Here in America, we love our pets. Some of us unabashedly love our domesticated animals more than people. If a child doesn’t have a pet or even a pet to call “theirs” by a certain age, they will inevitably begin to beg for one. Before you give in to your own personal desire for a pet or your child’s tears, take a moment to mull over the realities of pet adoption and what it means for your family. Maybe it is the right time now, or ten years from now, or never. Consider these things before adopting a pet.
Things to Consider Before Adopting a Pet
Why are you hoping to adopt a pet?
You may think this is a rhetorical question. Why wouldn’t you want to adopt a pet? While pets are a great joy and fantastic companions (if you find one that fits well with your family,) if you do not have a solid or passionate enough drive for adopting a pet, the end results will not be pretty. Pets are a big responsibility. They come with the added expense of not just food but also vet bills, flea and tick prevention, and pet damages. They also come with the added worry of what to do with them when you go on vacation, and talking them for walks or cleaning kitty litter boxes. Yes, they are cute and so worth it but make sure you are prepared for the whole package.
Does everyone in your household agree?
Even if the entire family agrees to adopt a pet, if you don’t all share that solid or passionate drive for the adoption, it could cause tension in your human relationships farther down the road. Your child may love the idea of playing fetch with that adorable little pup, but will they love the idea of caring for it after school and before you get home from work? That’s a question you need to answer before making the big leap. Are both mom and dad on board before you bring home the animal? Do you both agree on the type of animal?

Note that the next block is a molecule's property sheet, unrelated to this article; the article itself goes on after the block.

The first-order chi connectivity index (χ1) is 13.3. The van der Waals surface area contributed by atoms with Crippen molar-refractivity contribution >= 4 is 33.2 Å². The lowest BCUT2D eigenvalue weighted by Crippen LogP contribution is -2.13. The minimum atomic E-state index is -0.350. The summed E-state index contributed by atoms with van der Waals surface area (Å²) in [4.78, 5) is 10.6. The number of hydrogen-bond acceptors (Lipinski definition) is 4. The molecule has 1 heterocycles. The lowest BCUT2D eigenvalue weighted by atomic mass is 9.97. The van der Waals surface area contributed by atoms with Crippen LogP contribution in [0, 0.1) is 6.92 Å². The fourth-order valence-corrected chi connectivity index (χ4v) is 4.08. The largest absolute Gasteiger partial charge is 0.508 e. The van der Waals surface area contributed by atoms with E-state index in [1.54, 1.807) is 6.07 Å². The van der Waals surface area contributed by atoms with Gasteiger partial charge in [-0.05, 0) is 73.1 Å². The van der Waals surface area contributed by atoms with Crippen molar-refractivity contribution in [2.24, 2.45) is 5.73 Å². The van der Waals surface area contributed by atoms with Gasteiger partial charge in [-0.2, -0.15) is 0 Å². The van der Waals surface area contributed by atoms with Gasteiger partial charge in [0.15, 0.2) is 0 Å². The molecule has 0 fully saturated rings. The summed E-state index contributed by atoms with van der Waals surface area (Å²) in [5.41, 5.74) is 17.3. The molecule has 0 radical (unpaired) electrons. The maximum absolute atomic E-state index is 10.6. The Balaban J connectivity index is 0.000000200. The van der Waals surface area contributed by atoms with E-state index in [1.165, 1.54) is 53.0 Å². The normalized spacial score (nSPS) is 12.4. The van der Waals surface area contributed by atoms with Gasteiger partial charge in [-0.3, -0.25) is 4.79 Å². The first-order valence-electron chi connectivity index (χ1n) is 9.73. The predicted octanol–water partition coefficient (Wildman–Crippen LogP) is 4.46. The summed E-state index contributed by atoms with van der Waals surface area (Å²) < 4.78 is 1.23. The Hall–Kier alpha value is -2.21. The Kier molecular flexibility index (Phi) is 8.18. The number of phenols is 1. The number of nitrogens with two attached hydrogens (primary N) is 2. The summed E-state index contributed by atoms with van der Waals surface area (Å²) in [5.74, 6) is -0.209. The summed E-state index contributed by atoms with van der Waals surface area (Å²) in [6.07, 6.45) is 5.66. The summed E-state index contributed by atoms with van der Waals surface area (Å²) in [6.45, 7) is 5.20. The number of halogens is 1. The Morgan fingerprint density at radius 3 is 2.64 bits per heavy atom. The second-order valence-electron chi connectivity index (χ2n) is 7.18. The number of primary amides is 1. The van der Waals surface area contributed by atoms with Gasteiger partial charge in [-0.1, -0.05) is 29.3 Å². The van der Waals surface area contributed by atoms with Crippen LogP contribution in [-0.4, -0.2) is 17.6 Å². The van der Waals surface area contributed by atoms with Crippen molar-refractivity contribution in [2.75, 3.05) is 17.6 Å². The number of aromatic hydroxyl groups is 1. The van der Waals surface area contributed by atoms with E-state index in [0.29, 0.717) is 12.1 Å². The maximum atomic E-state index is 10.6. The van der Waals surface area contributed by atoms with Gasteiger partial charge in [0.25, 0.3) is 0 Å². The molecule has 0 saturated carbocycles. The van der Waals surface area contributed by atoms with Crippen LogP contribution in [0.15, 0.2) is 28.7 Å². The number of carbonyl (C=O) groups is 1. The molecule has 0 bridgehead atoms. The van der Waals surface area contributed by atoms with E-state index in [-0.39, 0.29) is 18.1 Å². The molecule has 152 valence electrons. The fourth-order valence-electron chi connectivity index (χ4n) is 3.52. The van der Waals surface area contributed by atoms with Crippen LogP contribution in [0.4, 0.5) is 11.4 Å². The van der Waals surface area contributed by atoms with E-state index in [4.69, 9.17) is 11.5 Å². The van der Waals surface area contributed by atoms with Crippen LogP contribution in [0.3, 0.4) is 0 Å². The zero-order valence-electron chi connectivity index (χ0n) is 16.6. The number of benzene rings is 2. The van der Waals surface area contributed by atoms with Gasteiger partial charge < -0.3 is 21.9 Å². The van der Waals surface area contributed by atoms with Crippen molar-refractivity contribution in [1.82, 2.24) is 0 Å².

Do you have the stability required to care for a pet?
This one hits home even for me a little bit. I don’t regret rescuing my puppy child, but I will admit that I did not consider the consequences of apartment living with a large breed or how it would limit my budget every month. While these sacrifices were worth it, it would have been better to plan for them. If you don’t own your house, they can limit your rental options as well.
Adopting a pet is well worth it but being prepared for the realities of the extra expenses and extra work are important so that you can make sure everyone in the family is onboard with helping out. Best Friends has a long list of useful pet adoption tips to help you be prepared for the realities that come with your new lovable four legged family member. What advice do you have for others considering adoption? Which of these pet adoption tips do you feel is most important and why?